Tuesday September 22, 2020
SECURE Act Creates Potential IRA Beneficiary Problems
After the owner's death, IRAs, 401(k)s and other retirement accounts are generally transferred to designated beneficiaries. Custodians of IRAs and other retirement accounts offer a form, either printed or online, to select primary and secondary beneficiaries.
Most married IRA owners select their spouse as the primary beneficiary and children as the secondary beneficiary. When the first spouse passes away, the surviving spouse usually rolls over the IRA into his or her own IRA account. Under the SECURE Act, this is permitted and the surviving spouse must start required minimum distributions (RMDs) after reaching age 72.
When a surviving spouse passes away, children are typically the IRA designated beneficiaries. For individuals without children, the designated beneficiaries are often nephews and nieces. If the IRA owner designates children, nephews, nieces or other family as beneficiaries and also allocates part of the account to a charitable beneficiary, the portion for the nonprofit is normally distributed in a lump sum. However, distributions to children, nephews, nieces and other family members must now be made within 10 years.
For IRA owners who passed away in 2019, a child was able to "stretch" the IRA payout over his or her life expectancy. Assume mother Mary owned a traditional IRA and passed away in 2019. She designated daughter Susan (age 50) as her IRA beneficiary. While the IRA payouts are taxable income, Susan could reduce taxes by taking RMDs over her life expectancy. For a child age 50, the potential distribution period was approximately 34 years. By "stretching" the traditional IRA payout over 34 years, Susan reduced her income tax and benefitted from tax-free growth within the IRA.
If Mary passes away in 2020, the SECURE Act makes Susan take all distributions within ten years. She can wait and take the full payout in the tenth year, but that will greatly increase the tax rate paid on the IRA. Most children will choose to take partial payouts each year for the ten years. With a ten-year payout, the income taxes paid by Susan will be substantially higher than the prior "stretch" plan.
Some surviving spouses have three, four or more children. If one of the children is a "creative spender," a parent may choose to set up a trust. Without the protection of a trust, this creative spender may take the full IRA payout, send a huge tax payment to the IRS and quickly exhaust the balance in creative and unexpected ways. To protect these children, many parents have created "conduit" trusts to restrict the payout to only the RMDs due to the child.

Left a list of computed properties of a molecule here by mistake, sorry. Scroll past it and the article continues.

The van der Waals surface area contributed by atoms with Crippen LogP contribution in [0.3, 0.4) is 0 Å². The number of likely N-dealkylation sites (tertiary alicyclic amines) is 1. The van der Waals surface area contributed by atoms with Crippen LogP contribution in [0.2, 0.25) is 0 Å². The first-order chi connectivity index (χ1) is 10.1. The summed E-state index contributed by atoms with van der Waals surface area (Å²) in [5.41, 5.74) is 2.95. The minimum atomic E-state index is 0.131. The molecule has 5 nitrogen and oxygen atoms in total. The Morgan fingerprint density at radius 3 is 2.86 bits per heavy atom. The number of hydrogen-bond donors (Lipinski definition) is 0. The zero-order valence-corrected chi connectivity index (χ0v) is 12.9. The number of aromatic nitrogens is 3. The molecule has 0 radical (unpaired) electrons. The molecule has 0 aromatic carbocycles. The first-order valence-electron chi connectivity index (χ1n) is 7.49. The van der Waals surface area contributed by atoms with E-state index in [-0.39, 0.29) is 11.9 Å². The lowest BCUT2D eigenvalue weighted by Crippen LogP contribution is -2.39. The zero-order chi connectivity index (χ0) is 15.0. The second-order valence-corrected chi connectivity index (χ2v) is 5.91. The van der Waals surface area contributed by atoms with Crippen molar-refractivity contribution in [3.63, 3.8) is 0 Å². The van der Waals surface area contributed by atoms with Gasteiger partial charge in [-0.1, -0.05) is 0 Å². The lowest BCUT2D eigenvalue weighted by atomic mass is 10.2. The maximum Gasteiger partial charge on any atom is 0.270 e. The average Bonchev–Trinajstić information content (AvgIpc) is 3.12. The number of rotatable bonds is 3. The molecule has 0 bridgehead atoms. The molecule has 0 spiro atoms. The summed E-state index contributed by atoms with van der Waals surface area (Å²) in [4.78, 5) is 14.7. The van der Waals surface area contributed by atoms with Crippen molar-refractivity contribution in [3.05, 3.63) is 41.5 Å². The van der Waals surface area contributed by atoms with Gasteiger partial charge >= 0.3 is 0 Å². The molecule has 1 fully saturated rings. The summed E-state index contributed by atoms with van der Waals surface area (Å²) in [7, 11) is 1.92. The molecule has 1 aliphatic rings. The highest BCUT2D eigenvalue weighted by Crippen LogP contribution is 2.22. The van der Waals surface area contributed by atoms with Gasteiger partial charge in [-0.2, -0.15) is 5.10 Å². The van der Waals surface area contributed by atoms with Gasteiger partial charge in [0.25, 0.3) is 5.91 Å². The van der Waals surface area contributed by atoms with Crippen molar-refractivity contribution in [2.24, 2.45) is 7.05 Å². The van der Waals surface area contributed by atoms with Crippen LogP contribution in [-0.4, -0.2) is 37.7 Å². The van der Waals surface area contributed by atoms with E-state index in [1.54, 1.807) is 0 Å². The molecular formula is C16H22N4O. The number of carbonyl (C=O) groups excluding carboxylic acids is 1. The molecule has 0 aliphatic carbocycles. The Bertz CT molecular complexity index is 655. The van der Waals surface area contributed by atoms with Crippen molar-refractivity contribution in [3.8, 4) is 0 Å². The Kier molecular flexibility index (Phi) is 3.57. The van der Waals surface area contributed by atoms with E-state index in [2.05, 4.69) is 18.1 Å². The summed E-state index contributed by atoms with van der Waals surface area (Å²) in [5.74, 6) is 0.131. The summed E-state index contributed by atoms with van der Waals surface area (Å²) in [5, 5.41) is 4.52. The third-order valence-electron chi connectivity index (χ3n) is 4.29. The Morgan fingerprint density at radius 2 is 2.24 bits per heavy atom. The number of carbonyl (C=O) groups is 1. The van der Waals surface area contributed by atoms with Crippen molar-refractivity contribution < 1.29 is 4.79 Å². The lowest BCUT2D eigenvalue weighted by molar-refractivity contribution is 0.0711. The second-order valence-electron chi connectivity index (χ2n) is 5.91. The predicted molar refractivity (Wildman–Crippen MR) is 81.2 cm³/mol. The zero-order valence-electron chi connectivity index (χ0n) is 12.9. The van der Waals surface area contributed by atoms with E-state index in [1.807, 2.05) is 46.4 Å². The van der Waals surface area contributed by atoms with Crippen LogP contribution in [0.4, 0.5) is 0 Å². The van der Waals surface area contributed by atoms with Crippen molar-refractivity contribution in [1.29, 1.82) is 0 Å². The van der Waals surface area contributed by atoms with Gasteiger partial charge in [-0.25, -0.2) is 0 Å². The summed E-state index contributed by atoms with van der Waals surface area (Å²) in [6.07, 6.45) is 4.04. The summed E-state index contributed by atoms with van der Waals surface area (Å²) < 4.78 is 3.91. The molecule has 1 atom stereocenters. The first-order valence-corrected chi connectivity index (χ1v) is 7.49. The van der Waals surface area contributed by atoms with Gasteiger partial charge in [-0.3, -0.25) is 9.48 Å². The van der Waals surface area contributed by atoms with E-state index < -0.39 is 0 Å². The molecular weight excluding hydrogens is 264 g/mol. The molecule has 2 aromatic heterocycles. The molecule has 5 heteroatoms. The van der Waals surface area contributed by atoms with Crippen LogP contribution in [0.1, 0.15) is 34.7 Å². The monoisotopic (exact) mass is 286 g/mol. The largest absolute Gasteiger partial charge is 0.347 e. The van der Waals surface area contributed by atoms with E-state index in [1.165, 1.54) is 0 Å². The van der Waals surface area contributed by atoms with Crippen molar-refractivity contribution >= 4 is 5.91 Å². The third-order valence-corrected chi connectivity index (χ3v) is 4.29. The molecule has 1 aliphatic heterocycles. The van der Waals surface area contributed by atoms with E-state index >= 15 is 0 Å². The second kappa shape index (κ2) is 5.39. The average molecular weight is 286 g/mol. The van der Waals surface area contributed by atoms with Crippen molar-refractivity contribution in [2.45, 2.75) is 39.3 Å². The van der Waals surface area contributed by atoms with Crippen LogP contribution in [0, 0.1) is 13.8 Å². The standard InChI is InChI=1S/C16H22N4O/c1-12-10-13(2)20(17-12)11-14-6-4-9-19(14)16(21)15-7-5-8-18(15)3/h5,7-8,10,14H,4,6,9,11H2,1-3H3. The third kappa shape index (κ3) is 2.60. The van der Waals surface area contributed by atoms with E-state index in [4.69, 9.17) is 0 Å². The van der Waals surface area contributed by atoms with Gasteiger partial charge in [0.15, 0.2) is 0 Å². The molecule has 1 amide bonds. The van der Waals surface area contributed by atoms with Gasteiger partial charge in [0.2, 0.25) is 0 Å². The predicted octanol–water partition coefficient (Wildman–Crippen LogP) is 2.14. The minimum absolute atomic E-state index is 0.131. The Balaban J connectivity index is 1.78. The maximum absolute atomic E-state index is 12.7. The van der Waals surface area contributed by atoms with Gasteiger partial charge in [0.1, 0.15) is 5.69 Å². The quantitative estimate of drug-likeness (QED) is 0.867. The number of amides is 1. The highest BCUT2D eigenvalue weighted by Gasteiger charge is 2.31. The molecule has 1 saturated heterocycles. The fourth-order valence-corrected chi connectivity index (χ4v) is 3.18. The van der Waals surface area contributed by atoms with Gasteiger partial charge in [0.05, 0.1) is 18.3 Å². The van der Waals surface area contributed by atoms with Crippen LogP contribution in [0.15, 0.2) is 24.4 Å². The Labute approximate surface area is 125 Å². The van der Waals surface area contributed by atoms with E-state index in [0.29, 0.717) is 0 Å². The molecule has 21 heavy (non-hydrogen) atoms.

Unfortunately, the SECURE Act eliminates RMDs for most children (there are exceptions for a disabled or chronically ill child). Under the SECURE Act there is no RMD and thus, with a conduit trust, no payout to the child until the tenth year. At that time, the full payout is made and the child will face a huge income tax bill.
Jamie Hopkins is a financial expert with Carson Wealth, headquartered in Omaha, Nebraska. He explains the conduit IRA trust problem and notes, "That is a complete disaster from a planning perspective," Hopkins said. "We just subjected most of that IRA money to the highest tax margin possible and locked up access to it."
Many concerned IRA owners want to update their estate plans to attempt to replace the "stretch" IRA distribution schedule. Could a plan combine the tax-saving benefits of a stretch IRA with a term-of-years or life payout to children or other heirs? Could this plan also have the tax-free growth benefit of a stretch IRA?
While it sounds too good to be true, an IRA to a testamentary unitrust plan includes all of these benefits. An IRA owner may create a testamentary unitrust to create a replacement stretch distribution. When the IRA owner passes away, the unitrust is funded with the traditional IRA. Because the unitrust is tax-exempt, there is a bypass of the income tax on the traditional IRA and any future growth within the trust.
In the unitrust, the full IRA proceeds are invested and earn taxable income for the unitrust recipients. After all payments are completed, the remaining unitrust principal is transferred to qualified charities. The children or other heirs benefit from substantial income (with no reduction in trust corpus earning power due to taxes). After all payments are completed, there is a generous gift to the donor's favorite charities.